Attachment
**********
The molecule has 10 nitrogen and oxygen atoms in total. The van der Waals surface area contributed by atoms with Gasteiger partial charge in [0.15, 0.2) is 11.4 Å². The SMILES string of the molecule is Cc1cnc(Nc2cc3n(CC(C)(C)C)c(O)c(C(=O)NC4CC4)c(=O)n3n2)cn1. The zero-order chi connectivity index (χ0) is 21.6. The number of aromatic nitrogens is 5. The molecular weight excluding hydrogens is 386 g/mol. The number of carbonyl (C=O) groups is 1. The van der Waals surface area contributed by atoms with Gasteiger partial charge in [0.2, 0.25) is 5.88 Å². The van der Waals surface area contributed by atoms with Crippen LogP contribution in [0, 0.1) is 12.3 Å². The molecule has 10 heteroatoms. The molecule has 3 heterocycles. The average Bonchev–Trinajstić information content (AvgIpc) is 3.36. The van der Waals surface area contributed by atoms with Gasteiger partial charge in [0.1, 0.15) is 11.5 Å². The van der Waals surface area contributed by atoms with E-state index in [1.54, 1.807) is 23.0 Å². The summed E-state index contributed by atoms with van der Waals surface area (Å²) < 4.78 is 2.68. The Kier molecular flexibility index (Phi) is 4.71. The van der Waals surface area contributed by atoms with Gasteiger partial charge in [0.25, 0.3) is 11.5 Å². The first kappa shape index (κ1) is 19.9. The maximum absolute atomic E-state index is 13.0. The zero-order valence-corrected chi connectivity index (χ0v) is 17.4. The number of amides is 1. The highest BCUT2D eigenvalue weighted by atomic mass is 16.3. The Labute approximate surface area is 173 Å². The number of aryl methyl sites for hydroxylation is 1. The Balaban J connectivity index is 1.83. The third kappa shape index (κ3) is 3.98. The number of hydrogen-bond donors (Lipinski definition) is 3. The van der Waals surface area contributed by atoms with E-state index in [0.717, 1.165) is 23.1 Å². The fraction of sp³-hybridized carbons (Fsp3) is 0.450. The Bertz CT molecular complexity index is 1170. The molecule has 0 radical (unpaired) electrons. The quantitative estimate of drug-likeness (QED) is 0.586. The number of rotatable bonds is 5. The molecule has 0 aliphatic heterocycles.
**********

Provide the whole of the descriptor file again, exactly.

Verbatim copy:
The molecule has 10 nitrogen and oxygen atoms in total. The van der Waals surface area contributed by atoms with Gasteiger partial charge in [0.15, 0.2) is 11.4 Å². The SMILES string of the molecule is Cc1cnc(Nc2cc3n(CC(C)(C)C)c(O)c(C(=O)NC4CC4)c(=O)n3n2)cn1. The zero-order chi connectivity index (χ0) is 21.6. The number of aromatic nitrogens is 5. The molecular weight excluding hydrogens is 386 g/mol. The number of carbonyl (C=O) groups is 1. The van der Waals surface area contributed by atoms with Gasteiger partial charge in [0.2, 0.25) is 5.88 Å². The van der Waals surface area contributed by atoms with Crippen LogP contribution in [0, 0.1) is 12.3 Å². The molecule has 10 heteroatoms. The molecule has 3 heterocycles. The average Bonchev–Trinajstić information content (AvgIpc) is 3.36. The van der Waals surface area contributed by atoms with Gasteiger partial charge in [0.1, 0.15) is 11.5 Å². The van der Waals surface area contributed by atoms with E-state index in [1.54, 1.807) is 23.0 Å². The summed E-state index contributed by atoms with van der Waals surface area (Å²) < 4.78 is 2.68. The Kier molecular flexibility index (Phi) is 4.71. The van der Waals surface area contributed by atoms with Gasteiger partial charge in [0.25, 0.3) is 11.5 Å². The first kappa shape index (κ1) is 19.9. The maximum absolute atomic E-state index is 13.0. The zero-order valence-corrected chi connectivity index (χ0v) is 17.4. The number of amides is 1. The highest BCUT2D eigenvalue weighted by atomic mass is 16.3. The Labute approximate surface area is 173 Å². The number of aryl methyl sites for hydroxylation is 1. The Balaban J connectivity index is 1.83. The third kappa shape index (κ3) is 3.98. The number of hydrogen-bond donors (Lipinski definition) is 3. The van der Waals surface area contributed by atoms with E-state index in [0.717, 1.165) is 23.1 Å². The fraction of sp³-hybridized carbons (Fsp3) is 0.450. The Bertz CT molecular complexity index is 1170. The molecule has 0 radical (unpaired) electrons. The quantitative estimate of drug-likeness (QED) is 0.586. The number of rotatable bonds is 5. The molecule has 0 aliphatic heterocycles.